On Wednesday's Last Word on MSNBC, substitute host Chris Hayes of the left-wing Nation magazine used conservative talk radio host Glenn Beck's rally in Israel as an occasion to blame conservative Israelis like Prime Minister Netanyahu for the absence of a peace agreement with the Palestinians and asserted that it was "dangerous" for such Israelis to ally with America's Christian Zionist movement.
Hayes - who will soon be host of his own MSNBC show - brought aboard Jeremy Ben-Ami, founder of the left-wing J Street organization which is infamous for criticizing Israel and promoting a liberal approach for the Jewish state to deal with its Arab neighbors. Before introducing Ben-Ami, Hayes showed clips of Beck's rally and fretted:
The reason that there is something both important and dangerous here is the alliance between the Christian right and the most reactionary forces in Israeli life that create political obstacles to peace in the most tumultuous region in the world. This week, there's Glenn Beck right there in the middle of all of it.
Even though, during the past decade, left-leaning Israeli pime ministers have offered a two-state solution several times - the Palestinian Authority rejecting the offer each time - Hayes soon implicated Netanyahu and his supporters in holding up the process. Hayes:
For a long time, this kind of alliance between the Christian right - Christian Zionists - and the Israeli settler movement and the right wing of Israeli politics have sort of happened at a time when the center of Israeli debate has seemed to move to the right, and positions have gotten more dug in, and we've seen Netanyahu saying things that - and people in his cabinet saying things that really would have been outside the mainstream 10 years earlier.
In fact, in recent years, Netanyahu has repeatedly offered to hold discussions while Palestinian Authority President Mahmoud Abbas has refused unless the Israel government halts construction within the borders of existing Jewish settlements in east Jerusalem. When the Prime Minister agreed to a 10-month moratorium, Abbas delayed holding talks until the month before the moratorium would expire, and has refused negotiations since that expiration.
And, as he seemed to miss the point that the violent actions of terrorist groups against Israel - as well as anti-Jew rhetoric and indoctrination by the Palestinian Authority - are major obstacles to peace, Hayes concluded the segment by fretting that Americans are not more aware of the activities of peaceful Palestinians:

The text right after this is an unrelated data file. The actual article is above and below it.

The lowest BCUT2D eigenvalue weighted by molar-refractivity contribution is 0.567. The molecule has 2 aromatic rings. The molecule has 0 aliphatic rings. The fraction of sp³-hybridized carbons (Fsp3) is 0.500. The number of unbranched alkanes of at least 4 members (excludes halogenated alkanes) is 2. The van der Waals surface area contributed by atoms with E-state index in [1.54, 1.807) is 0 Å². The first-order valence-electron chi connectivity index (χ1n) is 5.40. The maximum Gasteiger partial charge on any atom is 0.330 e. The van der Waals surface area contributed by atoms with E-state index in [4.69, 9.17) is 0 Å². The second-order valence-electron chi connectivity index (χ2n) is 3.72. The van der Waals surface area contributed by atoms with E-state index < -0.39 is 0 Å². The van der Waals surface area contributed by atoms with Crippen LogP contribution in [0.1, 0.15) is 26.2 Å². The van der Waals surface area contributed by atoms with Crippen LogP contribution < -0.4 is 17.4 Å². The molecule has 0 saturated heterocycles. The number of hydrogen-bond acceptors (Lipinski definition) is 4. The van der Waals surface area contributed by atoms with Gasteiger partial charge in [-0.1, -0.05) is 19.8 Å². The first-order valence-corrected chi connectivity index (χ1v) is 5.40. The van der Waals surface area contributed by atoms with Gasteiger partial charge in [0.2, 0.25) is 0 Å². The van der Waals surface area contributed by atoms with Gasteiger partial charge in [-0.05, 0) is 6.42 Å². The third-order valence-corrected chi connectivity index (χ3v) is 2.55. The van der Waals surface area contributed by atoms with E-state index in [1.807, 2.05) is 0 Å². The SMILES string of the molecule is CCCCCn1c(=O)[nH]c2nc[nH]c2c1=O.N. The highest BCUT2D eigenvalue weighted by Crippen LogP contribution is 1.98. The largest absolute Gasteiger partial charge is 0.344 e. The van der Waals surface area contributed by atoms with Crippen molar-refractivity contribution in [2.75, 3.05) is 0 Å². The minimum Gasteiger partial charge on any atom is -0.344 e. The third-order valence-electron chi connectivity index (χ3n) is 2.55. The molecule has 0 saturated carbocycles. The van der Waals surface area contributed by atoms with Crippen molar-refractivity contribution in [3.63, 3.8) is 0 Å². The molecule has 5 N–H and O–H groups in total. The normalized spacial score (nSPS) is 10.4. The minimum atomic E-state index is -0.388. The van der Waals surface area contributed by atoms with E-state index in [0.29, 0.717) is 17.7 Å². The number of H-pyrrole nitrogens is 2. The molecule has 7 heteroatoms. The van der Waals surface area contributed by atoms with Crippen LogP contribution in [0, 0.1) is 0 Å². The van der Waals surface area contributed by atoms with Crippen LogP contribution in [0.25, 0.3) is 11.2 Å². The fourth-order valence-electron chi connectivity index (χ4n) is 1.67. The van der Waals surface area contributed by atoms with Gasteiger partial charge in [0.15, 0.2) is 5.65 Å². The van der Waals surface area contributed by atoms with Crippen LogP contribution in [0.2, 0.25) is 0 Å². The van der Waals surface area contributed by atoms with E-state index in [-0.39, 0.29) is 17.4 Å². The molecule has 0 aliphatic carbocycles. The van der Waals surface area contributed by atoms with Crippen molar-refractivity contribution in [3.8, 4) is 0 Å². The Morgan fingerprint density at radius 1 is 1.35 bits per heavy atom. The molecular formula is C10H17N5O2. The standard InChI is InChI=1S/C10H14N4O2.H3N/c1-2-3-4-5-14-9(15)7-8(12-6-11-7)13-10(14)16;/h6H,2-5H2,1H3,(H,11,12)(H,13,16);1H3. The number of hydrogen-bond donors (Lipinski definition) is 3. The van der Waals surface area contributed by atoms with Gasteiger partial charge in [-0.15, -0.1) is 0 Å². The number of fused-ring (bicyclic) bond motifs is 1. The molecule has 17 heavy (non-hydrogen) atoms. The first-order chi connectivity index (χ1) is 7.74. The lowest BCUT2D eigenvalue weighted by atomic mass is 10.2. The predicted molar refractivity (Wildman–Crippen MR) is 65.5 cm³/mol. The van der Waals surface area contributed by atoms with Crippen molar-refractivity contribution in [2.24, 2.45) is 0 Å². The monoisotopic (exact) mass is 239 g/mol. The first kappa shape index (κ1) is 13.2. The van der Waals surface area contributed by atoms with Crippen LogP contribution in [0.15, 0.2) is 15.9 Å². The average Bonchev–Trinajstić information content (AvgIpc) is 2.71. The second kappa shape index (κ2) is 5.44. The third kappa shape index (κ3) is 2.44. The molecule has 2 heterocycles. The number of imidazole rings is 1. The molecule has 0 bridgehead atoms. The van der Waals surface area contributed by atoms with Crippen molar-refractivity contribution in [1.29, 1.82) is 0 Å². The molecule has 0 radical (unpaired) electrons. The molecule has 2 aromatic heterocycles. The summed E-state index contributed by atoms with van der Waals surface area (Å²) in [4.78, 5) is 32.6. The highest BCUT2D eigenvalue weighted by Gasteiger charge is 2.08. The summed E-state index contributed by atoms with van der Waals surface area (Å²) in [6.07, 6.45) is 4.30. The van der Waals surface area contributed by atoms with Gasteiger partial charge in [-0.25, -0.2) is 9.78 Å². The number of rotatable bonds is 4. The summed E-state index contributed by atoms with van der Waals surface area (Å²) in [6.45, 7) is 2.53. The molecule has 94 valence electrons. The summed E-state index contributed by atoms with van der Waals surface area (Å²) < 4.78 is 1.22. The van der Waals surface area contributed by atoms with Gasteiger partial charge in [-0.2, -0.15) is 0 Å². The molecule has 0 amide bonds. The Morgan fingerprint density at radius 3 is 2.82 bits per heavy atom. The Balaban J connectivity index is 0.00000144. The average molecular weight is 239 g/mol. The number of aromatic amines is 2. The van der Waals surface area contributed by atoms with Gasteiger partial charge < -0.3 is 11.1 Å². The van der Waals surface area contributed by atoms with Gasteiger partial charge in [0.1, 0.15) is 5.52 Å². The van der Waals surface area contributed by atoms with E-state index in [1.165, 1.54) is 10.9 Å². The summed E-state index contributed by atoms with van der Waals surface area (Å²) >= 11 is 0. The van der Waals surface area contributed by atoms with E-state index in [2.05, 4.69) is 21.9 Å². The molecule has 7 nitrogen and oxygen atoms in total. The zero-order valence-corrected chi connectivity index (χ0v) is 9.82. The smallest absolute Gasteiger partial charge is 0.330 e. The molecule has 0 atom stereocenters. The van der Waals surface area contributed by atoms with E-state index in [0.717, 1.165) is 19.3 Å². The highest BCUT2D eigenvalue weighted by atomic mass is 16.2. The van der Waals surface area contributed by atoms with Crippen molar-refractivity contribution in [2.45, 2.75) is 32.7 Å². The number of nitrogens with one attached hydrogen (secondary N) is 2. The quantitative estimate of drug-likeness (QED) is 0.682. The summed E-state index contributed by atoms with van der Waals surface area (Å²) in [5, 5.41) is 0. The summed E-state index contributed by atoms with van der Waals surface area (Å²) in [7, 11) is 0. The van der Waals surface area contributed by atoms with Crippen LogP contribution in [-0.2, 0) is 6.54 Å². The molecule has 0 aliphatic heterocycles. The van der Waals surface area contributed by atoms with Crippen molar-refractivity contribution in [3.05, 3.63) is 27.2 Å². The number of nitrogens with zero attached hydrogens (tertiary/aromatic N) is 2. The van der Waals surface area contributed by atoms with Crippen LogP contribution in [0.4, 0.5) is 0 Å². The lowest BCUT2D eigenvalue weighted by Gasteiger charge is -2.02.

CHRIS HAYES: Final question, and this is slightly off topic, but I want to get your thoughts on: Do you think Americans know enough about nonviolent resistance and nonviolent political action that happens in the Palestinian occupied territories against the occupation?
JEREMY BEN-AMI: I don't think so. I think that there's an image of Palestinian and Arab and Muslim terrorism, and it is the face of the resistance movements in place that the far right in this country and in Israel wants to promote.
As for the left-leaning political nature of J Street, the pro-Israel group CAMERA recently noted some of its out-of-the-mainstream activities:
J Street is the self-described "pro-Israel, pro-peace lobby." Yet it has criticized Israeli counter-terrorism campaigns like Operation Cast Lead, lobbied against a congressional letter condemning the murder of an Israeli family by Palestinian terrorists, joined with the pro-Tehran National Iranian American Council to oppose U.S. sanctions on the mullahsm and, through Ben-Ami, repeatedly lied about its financial dependence on billionaire George Soros.
CAMERA also notes "Representative Gary Ackerman's (D-NY) break with the group early this year when he learned J Street had asked the White House not to veto a U.N. resolution condemning Israel for building in West Bank Jewish communities."
Below is a complete transcript of the segment from the Wednesday, August 24, Last Word on MSNBC:
CHRIS HAYES, AFTER A CLIP OF GLENN BECK SPEAKING IN ISRAEL: Oh, Last Word viewers, hear the words of my mouth. We're thinking of naming my show on the weekends, "Hear the Words of My Mouth." Ex-Fox News host and the king of conspiracy theory radio was in Israel today, all part of a four-day event to, in his words, "Restore Courage." During today's production meeting, we had a blessed conversation asking: Is Glenn Beck now just a side show? Cast aside from his Fox News perch, he's sort of fallen by the wayside. There's something about this rally we decided we had to talk about. Partly because, to be honest, there's tape.
GLENN BECK: Somebody said this week that we were going to bring chaos and mayhem, and I thought, it's the Middle East, how would you know?
HAYES: Ha, ha, ha, ha. That was the beginning of Beck's speech today, that speech that this (UNINTELLIGIBLE) event has been leading to, and one that, in Beck's mind, people all over the world have been waiting for. Take this passage when he quotes from the Old Testament Book of Isaiah.